You may have noticed that I publish articles on planning from time to time. In a response to one of them, Yaman made what I think is an interesting and important observation.
How you name something affects how you relate to it. That can affect how New Year Resolutions play out. Most fail despite the need and the resolve.
Naming matters. For many years I have encouraged people to refrain from using the term “budget” as being too rigid. Failing to make budget is very negative. But the budget is wrong at least as often as the outcome and so the feeling of failure is frequently unwarranted. Prefer to call it a short term financial plan. Plans are more interactive. Plans evolve as events change.
Yaman extends it further. There is a form that he calls “intention.” Intention is more strategic and in the beginning includes no specific method. The motivation is the idea, not the tools that will create the result. That is a clearly advantageous place to begin. Even if the first iteration of “the plan” fails, the intention remains.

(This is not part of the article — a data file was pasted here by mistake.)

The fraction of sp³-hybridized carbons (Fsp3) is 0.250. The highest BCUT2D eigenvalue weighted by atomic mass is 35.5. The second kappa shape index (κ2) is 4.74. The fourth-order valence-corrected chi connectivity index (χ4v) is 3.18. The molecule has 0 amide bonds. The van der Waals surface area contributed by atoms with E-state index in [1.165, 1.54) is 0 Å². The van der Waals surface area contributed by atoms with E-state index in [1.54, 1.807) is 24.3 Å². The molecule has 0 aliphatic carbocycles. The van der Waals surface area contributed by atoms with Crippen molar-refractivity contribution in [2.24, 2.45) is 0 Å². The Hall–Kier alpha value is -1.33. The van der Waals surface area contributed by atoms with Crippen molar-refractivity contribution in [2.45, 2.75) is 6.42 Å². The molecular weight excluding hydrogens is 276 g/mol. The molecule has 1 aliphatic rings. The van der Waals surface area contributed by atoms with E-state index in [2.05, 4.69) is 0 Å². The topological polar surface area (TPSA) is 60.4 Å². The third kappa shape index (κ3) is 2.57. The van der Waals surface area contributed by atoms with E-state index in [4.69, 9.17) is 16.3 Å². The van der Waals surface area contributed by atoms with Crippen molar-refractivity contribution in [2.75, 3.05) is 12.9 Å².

Intention is about meaning rather than technique. It declares intuitively that you cannot fail until you drop your intention. How powerful is that?
Intention does not limit the number of ways to attack the problem. Edison designed and built more than 1,000 light bulbs that did not work. It is unreasonable to believe the first try must be the answer.
On New Year’s Eve many make resolutions. Perhaps a New Year’s intention together with the first iteration of a plan to implement it would be better.
Don Shaughnessy is a retired partner in an international public accounting firm and is now with The Protectors Group, a large personal insurance, employee benefits and investment agency in Peterborough Ontario.